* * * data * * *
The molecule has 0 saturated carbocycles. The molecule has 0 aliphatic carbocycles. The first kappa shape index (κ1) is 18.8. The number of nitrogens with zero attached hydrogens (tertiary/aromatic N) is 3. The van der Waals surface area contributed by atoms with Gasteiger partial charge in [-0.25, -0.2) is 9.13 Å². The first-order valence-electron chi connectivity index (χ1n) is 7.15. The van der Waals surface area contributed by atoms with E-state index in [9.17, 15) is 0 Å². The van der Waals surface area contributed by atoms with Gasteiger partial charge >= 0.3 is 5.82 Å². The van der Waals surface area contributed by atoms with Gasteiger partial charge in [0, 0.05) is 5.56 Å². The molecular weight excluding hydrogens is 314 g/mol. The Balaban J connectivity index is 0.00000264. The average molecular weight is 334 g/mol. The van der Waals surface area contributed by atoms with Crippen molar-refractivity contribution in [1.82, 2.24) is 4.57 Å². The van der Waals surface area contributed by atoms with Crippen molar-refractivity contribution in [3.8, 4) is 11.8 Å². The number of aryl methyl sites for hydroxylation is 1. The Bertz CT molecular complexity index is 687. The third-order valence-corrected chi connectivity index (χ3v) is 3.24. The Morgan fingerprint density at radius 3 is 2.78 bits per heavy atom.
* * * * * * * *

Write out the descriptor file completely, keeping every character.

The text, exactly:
The molecule has 0 saturated carbocycles. The molecule has 0 aliphatic carbocycles. The first kappa shape index (κ1) is 18.8. The number of nitrogens with zero attached hydrogens (tertiary/aromatic N) is 3. The van der Waals surface area contributed by atoms with Gasteiger partial charge in [-0.25, -0.2) is 9.13 Å². The first-order valence-electron chi connectivity index (χ1n) is 7.15. The van der Waals surface area contributed by atoms with E-state index in [9.17, 15) is 0 Å². The van der Waals surface area contributed by atoms with Gasteiger partial charge >= 0.3 is 5.82 Å². The van der Waals surface area contributed by atoms with Gasteiger partial charge in [0, 0.05) is 5.56 Å². The molecular weight excluding hydrogens is 314 g/mol. The Balaban J connectivity index is 0.00000264. The average molecular weight is 334 g/mol. The van der Waals surface area contributed by atoms with Crippen molar-refractivity contribution in [1.82, 2.24) is 4.57 Å². The van der Waals surface area contributed by atoms with Crippen molar-refractivity contribution in [3.8, 4) is 11.8 Å². The number of aryl methyl sites for hydroxylation is 1. The Bertz CT molecular complexity index is 687. The third-order valence-corrected chi connectivity index (χ3v) is 3.24. The Morgan fingerprint density at radius 3 is 2.78 bits per heavy atom.